Alban Chirume is a Zimbabwean accountant and the current chief executive officer of the Zimbabwe Stock Exchange.
He was trained and worked as a Telecommunications Engineer at Posts and Telecommunications Corporation from 1988. In 1992 he joined the financial services sector. He was involved in Project Finance, Investment Management, Advisory Services and Treasury at senior and general management levels. In 1998, Alban established a company which was both a member of the Zimbabwe Stock Exchange and the Zimbabwe Agricultural Commodity Exchange (ZIMACE), and provided financial advisory services.
In June 2009,he became the inaugural Chief Executive of the Securities Commission of Zimbabwe. He played a major role in the establishment of the Commission and the development of the regulatory framework. On 1 June 2013 he was appointed Chief Executive of the Zimbabwe Stock Exchange replacing Emmanuel Manyukwi, who left after agreeing an exit package with the bourse following accusations of insubordination.. He is a Chartered Secretary and a Registered Public Accountant. He is the immediate past Chairman of the Committee of SADC Stock Exchanges (CoSSE) and is an Executive Committee Member of the African Securities Exchanges Association (ASEA).
On February 6, 2017, Chirume was sent on an indefinite leave to pave way for investigations after Econet Wireless Zimbabwe disregarded a directive from the Zimbabwe Stock Exchange (ZSE) not to hold an extraordinary general meeting. Chirume allegedly sanctioned Econet's cash call to raise US$130 million to pay offshore debts, despite concerns by ZSE.
The investigations, led by lawyer, Selby Hwacha, went beyond the Econet issue, going far back as his appointment at the ZSE in July 2013. ZSE insiders told the Financial Gazette that the investigation was critical of the way Chirume handled the suspension of Meikles in February 2015, on allegations of overstating a debt it was owed by the Reserve Bank of Zimbabwe with the intention of manipulating its share price. Meikles proceeded to file a lawsuit against the ZSE and Chirume in his personal capacity, claiming delictual damages to the tune of US$50 million for patrimonial loss plus interest and costs of the suit.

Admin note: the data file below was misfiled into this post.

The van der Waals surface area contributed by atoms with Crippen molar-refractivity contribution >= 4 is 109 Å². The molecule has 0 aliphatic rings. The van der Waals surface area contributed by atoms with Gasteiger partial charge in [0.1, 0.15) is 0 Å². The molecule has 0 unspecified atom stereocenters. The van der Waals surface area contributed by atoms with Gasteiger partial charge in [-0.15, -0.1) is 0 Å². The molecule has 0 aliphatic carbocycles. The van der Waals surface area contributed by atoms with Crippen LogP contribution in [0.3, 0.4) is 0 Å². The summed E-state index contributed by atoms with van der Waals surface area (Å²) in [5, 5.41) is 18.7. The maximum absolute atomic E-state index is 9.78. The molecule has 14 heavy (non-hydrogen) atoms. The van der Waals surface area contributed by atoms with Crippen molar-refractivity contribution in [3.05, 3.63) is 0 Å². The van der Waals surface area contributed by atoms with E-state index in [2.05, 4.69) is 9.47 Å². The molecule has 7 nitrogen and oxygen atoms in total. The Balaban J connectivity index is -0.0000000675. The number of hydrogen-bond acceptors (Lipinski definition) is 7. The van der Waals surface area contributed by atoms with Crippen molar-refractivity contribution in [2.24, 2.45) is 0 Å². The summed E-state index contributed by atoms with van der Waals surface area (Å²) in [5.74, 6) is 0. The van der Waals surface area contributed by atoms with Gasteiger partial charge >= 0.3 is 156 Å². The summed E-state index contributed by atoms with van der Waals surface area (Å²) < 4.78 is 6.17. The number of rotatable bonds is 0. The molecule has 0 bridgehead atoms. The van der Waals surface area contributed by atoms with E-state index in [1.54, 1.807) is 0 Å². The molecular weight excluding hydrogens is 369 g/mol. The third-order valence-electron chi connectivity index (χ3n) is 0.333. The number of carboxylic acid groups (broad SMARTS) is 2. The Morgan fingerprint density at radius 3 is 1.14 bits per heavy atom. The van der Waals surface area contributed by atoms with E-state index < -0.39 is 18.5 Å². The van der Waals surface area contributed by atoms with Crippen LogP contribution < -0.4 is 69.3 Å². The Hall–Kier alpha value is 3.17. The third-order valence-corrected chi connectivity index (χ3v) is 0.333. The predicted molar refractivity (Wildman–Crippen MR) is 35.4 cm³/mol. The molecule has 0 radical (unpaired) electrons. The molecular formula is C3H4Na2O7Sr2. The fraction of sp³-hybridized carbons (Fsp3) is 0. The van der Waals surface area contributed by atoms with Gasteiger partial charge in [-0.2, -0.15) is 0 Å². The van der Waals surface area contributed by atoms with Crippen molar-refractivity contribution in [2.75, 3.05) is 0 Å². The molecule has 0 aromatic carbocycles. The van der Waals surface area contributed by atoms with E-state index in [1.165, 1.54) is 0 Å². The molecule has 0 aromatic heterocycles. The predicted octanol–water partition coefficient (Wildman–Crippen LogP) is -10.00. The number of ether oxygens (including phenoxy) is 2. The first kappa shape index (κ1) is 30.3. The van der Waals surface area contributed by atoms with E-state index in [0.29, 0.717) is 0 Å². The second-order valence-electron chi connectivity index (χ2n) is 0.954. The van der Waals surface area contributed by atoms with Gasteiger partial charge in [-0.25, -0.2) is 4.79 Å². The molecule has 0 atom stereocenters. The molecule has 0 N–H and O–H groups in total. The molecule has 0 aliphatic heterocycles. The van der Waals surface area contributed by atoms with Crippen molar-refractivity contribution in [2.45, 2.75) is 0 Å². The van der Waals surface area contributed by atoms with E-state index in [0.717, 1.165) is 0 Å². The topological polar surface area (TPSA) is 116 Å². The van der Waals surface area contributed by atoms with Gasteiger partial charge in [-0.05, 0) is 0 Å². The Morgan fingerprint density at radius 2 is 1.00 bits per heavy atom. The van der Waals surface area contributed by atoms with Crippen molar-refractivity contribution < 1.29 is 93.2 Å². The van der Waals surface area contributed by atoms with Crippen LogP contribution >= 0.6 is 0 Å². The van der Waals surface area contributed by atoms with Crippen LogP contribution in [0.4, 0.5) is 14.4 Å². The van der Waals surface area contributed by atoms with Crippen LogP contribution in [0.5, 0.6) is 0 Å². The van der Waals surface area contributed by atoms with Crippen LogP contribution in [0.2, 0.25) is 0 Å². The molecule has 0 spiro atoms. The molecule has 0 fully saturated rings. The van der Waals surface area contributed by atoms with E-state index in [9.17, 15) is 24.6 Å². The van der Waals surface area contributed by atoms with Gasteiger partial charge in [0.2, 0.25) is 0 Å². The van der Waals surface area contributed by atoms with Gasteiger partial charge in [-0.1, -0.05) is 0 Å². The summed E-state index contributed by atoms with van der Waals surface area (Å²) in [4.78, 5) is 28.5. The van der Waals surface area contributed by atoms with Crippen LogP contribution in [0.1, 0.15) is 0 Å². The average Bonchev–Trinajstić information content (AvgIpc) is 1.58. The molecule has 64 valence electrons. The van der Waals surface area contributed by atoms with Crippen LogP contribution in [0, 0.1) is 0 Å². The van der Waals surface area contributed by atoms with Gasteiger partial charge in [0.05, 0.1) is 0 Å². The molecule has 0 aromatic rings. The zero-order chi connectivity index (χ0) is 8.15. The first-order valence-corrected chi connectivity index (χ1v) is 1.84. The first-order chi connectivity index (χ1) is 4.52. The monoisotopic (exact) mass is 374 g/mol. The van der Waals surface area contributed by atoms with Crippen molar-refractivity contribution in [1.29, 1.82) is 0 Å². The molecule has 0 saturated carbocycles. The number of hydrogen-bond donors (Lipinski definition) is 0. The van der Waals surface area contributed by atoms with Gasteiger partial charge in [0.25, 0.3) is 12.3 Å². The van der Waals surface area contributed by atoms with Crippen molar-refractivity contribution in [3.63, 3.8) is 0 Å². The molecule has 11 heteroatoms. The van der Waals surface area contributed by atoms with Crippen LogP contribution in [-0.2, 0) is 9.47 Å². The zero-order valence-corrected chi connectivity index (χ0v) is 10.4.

Meikles argued that the ZSE had acted outside the law and did not accord the company the right to be heard in breach of Section 3 of the Administrative Justice Act. The bourse had filed its intention to defend the lawsuit, and had, in fact, sought exception on behalf of both the exchange and Chirume and a special plea in bar in respect of ZSE CEO. This was dismissed by the High Court.
The investigation, according to insiders, also highlighted Chirume’s alleged failure to meet targets set by the board, submitting reports to the board late and not responding to queries from the board. It also sought to reveal that Chirume had incurred high expenditures and made several decisions without consulting the board.
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